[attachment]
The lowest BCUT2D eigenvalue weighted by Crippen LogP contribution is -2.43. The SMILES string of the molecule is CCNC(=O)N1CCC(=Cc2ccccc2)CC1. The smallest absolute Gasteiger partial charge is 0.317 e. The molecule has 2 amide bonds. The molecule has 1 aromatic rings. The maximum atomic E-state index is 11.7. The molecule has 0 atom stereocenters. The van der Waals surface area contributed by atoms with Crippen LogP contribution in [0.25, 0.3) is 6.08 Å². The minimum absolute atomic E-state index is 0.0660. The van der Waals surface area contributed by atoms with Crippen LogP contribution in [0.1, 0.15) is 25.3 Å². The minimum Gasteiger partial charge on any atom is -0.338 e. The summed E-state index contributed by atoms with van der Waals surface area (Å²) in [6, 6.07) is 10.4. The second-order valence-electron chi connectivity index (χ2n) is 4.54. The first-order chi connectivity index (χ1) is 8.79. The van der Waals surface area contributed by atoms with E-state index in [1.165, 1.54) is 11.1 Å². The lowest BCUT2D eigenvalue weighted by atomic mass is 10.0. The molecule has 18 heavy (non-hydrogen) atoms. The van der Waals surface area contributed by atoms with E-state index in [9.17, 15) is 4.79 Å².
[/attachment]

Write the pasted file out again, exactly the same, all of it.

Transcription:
The lowest BCUT2D eigenvalue weighted by Crippen LogP contribution is -2.43. The SMILES string of the molecule is CCNC(=O)N1CCC(=Cc2ccccc2)CC1. The smallest absolute Gasteiger partial charge is 0.317 e. The molecule has 2 amide bonds. The molecule has 1 aromatic rings. The maximum atomic E-state index is 11.7. The molecule has 0 atom stereocenters. The van der Waals surface area contributed by atoms with Crippen LogP contribution in [0.25, 0.3) is 6.08 Å². The minimum absolute atomic E-state index is 0.0660. The van der Waals surface area contributed by atoms with Crippen LogP contribution in [0.1, 0.15) is 25.3 Å². The minimum Gasteiger partial charge on any atom is -0.338 e. The summed E-state index contributed by atoms with van der Waals surface area (Å²) in [6, 6.07) is 10.4. The second-order valence-electron chi connectivity index (χ2n) is 4.54. The first-order chi connectivity index (χ1) is 8.79. The van der Waals surface area contributed by atoms with E-state index in [1.165, 1.54) is 11.1 Å². The lowest BCUT2D eigenvalue weighted by atomic mass is 10.0. The molecule has 18 heavy (non-hydrogen) atoms. The van der Waals surface area contributed by atoms with E-state index in [9.17, 15) is 4.79 Å².